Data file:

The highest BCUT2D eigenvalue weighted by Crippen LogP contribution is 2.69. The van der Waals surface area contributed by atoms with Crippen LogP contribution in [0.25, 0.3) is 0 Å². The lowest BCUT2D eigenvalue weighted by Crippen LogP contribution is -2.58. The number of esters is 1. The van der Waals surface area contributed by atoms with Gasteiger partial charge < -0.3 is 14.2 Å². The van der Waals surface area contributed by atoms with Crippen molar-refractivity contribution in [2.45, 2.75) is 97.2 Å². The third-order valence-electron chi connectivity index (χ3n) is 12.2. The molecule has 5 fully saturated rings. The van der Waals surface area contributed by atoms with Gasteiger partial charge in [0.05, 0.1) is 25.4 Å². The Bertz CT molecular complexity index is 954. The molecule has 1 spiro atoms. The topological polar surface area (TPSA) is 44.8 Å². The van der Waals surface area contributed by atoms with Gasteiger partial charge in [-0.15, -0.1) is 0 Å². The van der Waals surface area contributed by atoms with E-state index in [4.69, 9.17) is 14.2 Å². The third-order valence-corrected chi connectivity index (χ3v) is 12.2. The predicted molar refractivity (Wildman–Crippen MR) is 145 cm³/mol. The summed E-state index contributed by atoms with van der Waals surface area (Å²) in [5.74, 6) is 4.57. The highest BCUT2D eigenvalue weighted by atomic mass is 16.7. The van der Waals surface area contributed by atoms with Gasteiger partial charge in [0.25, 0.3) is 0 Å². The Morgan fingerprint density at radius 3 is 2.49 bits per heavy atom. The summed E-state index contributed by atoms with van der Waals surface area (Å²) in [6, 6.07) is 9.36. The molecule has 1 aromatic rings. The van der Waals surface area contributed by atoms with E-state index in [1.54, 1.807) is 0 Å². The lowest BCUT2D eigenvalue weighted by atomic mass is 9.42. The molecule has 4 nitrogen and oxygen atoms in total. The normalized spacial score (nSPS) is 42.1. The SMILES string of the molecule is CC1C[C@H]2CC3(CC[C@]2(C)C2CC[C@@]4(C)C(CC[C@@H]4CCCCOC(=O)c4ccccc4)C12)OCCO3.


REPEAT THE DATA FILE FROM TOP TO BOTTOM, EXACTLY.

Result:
The highest BCUT2D eigenvalue weighted by Crippen LogP contribution is 2.69. The van der Waals surface area contributed by atoms with Crippen LogP contribution in [0.25, 0.3) is 0 Å². The lowest BCUT2D eigenvalue weighted by Crippen LogP contribution is -2.58. The number of esters is 1. The van der Waals surface area contributed by atoms with Gasteiger partial charge < -0.3 is 14.2 Å². The van der Waals surface area contributed by atoms with Crippen molar-refractivity contribution in [2.45, 2.75) is 97.2 Å². The third-order valence-electron chi connectivity index (χ3n) is 12.2. The molecule has 5 fully saturated rings. The van der Waals surface area contributed by atoms with Gasteiger partial charge in [0.05, 0.1) is 25.4 Å². The Bertz CT molecular complexity index is 954. The molecule has 1 spiro atoms. The topological polar surface area (TPSA) is 44.8 Å². The van der Waals surface area contributed by atoms with Gasteiger partial charge in [-0.15, -0.1) is 0 Å². The van der Waals surface area contributed by atoms with E-state index in [4.69, 9.17) is 14.2 Å². The third-order valence-corrected chi connectivity index (χ3v) is 12.2. The predicted molar refractivity (Wildman–Crippen MR) is 145 cm³/mol. The summed E-state index contributed by atoms with van der Waals surface area (Å²) in [5.74, 6) is 4.57. The highest BCUT2D eigenvalue weighted by atomic mass is 16.7. The van der Waals surface area contributed by atoms with Gasteiger partial charge in [0.25, 0.3) is 0 Å². The Morgan fingerprint density at radius 3 is 2.49 bits per heavy atom. The summed E-state index contributed by atoms with van der Waals surface area (Å²) in [6, 6.07) is 9.36. The molecule has 1 aromatic rings. The van der Waals surface area contributed by atoms with E-state index in [1.54, 1.807) is 0 Å². The lowest BCUT2D eigenvalue weighted by atomic mass is 9.42. The molecule has 4 nitrogen and oxygen atoms in total. The normalized spacial score (nSPS) is 42.1. The SMILES string of the molecule is CC1C[C@H]2CC3(CC[C@]2(C)C2CC[C@@]4(C)C(CC[C@@H]4CCCCOC(=O)c4ccccc4)C12)OCCO3.